White House denies report on rounding up immigrants

Posted February 18, 2017

Almost half of the estimated 11 million people in the country illegally live in those 11 states, based on Census data.

Shortly after news of the draft memo was announced by the AP Friday morning, White House officials pushed back.

"There is no effort at all to round up, to utilize the National Guard to round up illegal immigrants", he told reporters.

"The Governor's Office has never received any information pertaining to the draft memo from federal authorities", Brown's statement said, adding that she "will continue to fight to keep our State a welcoming and inclusive place for all Oregonians, regardless of heritage, religion, or immigration status".

In 2006, former President George W. Bush called up 6,000 National Guard troops to California, Arizona, New Mexico and Texas. It was not immediately clear who authored the memo AP cited.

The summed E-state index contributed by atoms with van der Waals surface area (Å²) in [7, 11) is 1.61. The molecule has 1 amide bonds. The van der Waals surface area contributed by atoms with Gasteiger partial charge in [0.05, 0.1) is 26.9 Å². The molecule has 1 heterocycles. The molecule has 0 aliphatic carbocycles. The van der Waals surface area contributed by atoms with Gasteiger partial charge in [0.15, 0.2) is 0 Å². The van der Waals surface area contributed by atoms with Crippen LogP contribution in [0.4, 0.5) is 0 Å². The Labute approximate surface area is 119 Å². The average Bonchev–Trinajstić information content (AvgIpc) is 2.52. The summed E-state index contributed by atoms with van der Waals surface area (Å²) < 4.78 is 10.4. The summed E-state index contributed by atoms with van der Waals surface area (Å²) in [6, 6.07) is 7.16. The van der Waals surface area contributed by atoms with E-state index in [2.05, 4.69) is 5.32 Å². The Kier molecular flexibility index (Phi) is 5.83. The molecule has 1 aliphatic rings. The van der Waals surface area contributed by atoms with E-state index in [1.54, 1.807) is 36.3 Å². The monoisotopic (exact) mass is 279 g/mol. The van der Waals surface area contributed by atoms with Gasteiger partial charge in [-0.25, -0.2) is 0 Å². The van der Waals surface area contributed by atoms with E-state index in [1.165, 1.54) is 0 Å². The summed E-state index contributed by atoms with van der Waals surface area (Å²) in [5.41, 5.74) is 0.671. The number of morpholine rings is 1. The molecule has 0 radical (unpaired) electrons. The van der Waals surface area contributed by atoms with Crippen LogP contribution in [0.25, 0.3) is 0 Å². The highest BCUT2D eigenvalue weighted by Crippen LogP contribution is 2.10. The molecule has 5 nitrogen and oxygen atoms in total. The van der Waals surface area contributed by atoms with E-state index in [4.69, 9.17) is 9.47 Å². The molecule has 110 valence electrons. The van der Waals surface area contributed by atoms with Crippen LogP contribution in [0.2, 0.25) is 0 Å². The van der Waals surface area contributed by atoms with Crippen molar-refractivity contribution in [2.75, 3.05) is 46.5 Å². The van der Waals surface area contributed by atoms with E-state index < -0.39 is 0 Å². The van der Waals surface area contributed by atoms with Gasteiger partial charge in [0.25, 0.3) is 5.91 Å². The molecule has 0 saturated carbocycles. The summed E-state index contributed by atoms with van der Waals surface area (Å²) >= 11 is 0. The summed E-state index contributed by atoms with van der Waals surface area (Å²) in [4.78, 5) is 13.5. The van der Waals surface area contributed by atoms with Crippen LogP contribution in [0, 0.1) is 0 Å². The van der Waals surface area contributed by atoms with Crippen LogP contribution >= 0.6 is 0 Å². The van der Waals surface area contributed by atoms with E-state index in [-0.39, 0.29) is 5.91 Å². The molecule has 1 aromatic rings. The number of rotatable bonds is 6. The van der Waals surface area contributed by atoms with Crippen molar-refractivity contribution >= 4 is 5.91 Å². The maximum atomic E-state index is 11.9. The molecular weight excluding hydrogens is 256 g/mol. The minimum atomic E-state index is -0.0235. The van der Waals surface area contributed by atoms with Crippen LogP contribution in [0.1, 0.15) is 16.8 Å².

The controversy erupted early Friday when the AP reported that the Trump administration was considering activating 100,000 National Guard troops to serve as immigration enforcement officers. In fact, former Presidents George W. Bush and Barack Obama did so in 2006 and 2010, respectively.

The AP is reporting too that the original memo was written by DHS Secretary John Kelly.

Operation Jump Start authorized National Guard to do border enforcement and construction of a fence, but they were there to observe and report and were not involved in law enforcement.

Aurora Police Chief Nick Metz tweeted shortly after the Associated Press released details on the draft proposal.

It's possible it's a war of semantics; Press Secretary Sean Spicer has said it's not a White House document and has insisted the White House has no plans to ask governors to mobilize the National Guard to round up undocumented immigrants.

National Guard troops are widely deployed during disasters, but have been used to assist in enforcing immigration laws - typically by providing surveillance, intelligence and logistical support, and not in arrests and detention.

The use of National Guard forces in 11 states was suggested in the draft.

If proven to be an executive order truly in the making, it would fulfill yet another of Trump's immigration promises during his election campaign. According to reports, the Trump administration is hitting ground with its executive orders to carry out the his promises.